Examples of international cooperation at WIPO (see box) where member states decided to cooperate to achieve a given goal include WIPO’s global databases, which are an extremely rich source of business intelligence. WIPO also offers practical services like the WIPO Centralized Access to Search and Examination (WIPO CASE) and the WIPO Digital Access Service (WIPO DAS), which seek to improve the quality and efficiency of patent examination work. WIPO also has a number of public-private partnerships, the most prominent of which are WIPO Re:Search and the Accessible Books Consortium. These initiatives all function extremely well, yet their establishment did not require a treaty.
In some cases a treaty works in cooperation with a service. For example, the Accessible Books Consortium makes operational the legal framework established by the Marrakesh Treaty to Facilitate Access to Published Works for Persons Who Are Blind, Visually Impaired, or Otherwise Print Disabled.
Many forms of practical cooperation can take place multilaterally to implement or pursue the objectives of a treaty. While the treaty as an instrument is not irrelevant, it is the hardest form of international cooperation to achieve, and not every form of international cooperation needs to take place through a treaty.
Are there costs or risks associated with not being able to achieve multilateral agreements?
The cost is the loss of inclusiveness, which is obviously very significant for small and medium-sized states. The risk is incoherent and inconsistent rule-making, which, like all risks, needs to be mitigated. The Paris Convention for the Protection of Industrial Property (1883) and the Berne Convention for the Protection of Literary and Artistic Works (1886), the pillars of the international system, both foresee that specialized agreements among smaller numbers of states can take place, but stipulate that such agreements must be compatible with the respective conventions. From the outset, the international IP system was framed to accommodate diversity and to encourage coherence in rulemaking at different levels.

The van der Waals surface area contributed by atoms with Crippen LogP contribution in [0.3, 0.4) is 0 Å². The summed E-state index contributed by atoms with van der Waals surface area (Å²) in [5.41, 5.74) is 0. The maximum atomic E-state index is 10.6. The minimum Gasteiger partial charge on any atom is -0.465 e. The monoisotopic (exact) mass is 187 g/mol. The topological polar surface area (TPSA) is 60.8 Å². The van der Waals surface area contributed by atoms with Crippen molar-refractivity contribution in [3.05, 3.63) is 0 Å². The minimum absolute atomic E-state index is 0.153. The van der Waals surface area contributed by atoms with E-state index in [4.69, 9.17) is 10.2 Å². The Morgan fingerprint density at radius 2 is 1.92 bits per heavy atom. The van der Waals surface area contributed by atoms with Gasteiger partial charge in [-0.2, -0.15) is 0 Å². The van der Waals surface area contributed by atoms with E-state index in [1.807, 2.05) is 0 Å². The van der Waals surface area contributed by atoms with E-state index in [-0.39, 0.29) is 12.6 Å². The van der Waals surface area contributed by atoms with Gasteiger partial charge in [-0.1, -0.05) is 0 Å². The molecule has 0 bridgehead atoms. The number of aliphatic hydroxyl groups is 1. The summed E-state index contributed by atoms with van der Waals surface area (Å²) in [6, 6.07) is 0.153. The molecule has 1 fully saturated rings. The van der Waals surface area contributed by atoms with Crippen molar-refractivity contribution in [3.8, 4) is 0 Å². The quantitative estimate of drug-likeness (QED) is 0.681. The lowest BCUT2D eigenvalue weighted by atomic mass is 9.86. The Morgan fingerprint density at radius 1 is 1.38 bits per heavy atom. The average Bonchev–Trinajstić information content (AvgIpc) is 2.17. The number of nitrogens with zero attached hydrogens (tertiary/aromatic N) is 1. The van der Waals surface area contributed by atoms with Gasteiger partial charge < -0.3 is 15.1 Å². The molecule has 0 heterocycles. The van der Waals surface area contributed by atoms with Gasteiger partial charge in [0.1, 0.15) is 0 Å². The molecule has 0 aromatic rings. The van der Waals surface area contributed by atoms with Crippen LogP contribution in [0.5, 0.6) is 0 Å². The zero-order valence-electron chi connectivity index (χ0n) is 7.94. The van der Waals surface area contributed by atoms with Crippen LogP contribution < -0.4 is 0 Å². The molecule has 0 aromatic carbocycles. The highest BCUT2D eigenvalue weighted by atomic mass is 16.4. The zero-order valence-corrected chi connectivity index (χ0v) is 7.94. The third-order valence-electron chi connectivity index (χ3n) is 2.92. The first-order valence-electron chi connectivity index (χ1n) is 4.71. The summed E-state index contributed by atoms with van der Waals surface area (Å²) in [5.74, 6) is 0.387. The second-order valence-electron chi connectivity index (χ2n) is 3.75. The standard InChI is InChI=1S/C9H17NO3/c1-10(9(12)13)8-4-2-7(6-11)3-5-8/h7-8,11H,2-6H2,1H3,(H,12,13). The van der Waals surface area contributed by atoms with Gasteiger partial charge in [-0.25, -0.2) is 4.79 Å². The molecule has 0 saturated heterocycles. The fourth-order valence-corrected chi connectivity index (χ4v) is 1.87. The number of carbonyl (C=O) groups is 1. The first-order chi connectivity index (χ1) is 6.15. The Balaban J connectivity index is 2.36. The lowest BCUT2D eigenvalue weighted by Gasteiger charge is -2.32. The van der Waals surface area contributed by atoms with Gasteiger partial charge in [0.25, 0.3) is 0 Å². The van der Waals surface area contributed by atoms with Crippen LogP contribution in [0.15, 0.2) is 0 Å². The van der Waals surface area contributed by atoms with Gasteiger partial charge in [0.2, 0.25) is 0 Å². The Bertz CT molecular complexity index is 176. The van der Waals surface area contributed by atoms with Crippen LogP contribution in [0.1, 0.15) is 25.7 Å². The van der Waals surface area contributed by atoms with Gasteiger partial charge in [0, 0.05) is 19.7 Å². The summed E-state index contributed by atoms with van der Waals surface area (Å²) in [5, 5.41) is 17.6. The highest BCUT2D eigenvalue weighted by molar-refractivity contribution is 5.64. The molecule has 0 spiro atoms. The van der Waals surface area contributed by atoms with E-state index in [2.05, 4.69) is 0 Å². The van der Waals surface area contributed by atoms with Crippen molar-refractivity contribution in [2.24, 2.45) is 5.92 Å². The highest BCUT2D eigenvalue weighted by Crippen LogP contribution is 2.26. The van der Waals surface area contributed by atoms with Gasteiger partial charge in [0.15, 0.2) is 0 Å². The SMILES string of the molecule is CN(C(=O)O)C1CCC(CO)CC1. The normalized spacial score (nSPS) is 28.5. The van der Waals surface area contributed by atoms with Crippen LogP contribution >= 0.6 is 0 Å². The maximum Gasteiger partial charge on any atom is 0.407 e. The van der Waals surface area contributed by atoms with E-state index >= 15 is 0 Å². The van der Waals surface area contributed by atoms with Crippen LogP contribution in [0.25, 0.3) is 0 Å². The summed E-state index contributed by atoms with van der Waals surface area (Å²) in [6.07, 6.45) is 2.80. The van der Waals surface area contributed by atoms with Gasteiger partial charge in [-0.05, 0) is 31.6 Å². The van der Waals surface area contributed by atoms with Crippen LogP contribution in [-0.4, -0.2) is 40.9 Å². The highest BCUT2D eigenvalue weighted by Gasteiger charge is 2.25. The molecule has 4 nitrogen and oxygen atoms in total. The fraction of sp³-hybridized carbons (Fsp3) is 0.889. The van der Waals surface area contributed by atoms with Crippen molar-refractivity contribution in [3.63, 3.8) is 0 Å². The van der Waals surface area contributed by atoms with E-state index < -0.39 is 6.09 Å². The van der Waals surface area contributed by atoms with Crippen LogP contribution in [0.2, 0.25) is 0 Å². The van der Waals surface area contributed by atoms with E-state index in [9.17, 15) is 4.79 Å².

Many forms of practical cooperation can take place multilaterally to implement or pursue the objectives of a treaty.
Another risk is that if policymaking is too slow, then the market will, by default, make policy. This is evident in the development of new business models for the creation, distribution and consumption of creative works. While this is not necessarily a bad thing, the role of policy is not only to support the market but to ensure that it operates fairly. The market alone should not determine policy. It can lead, in either direction, but there needs to be some form of market supervision.
Opportunity can be the flip side of challenge. What opportunities do you see going forward, and how do you expect the IP system to change?
There are many opportunities, but the question is whether there is a willingness on the part of member states to seize those opportunities multilaterally. The politics of intellectual property have become much more complex and tense as the knowledge economy has unfolded and innovation and intangibles have become more valuable.
While it is not easy, there are opportunities. For example, there is a general consensus – after all, 189 countries now subscribe to the objectives of WIPO – that IP is a valuable policy instrument. The disagreements relate to the questions that arise in determining the boundaries of IP and the balances in the system. There are, of course, areas in which the possibility of achieving new international agreements is extremely limited – in the area of TRIPS flexibilities, for example, where no foreseeable change is in view – but we know that there is a general consensus about IP. We also know there are certain things that are non-controversial. These include recognition that the system is inherently sound and that it should operate in the most cost-effective manner for creators and inventors. That is a huge area of opportunity that I think we do not exploit as much as possible.
We are seeing a huge amount of change in the IP system. One obvious example is the shift in the geography of innovation. Three Asian countries are now among the top five patent filing countries in WIPO’s PCT System. Japan and China are in second and third position after the United States, and the Republic of Korea is in fifth position after Germany. This is a huge change that we have seen unfold over the last 20 years. A similar shift has occurred in the areas of scientific and creative production. That is an area of great change that will continue.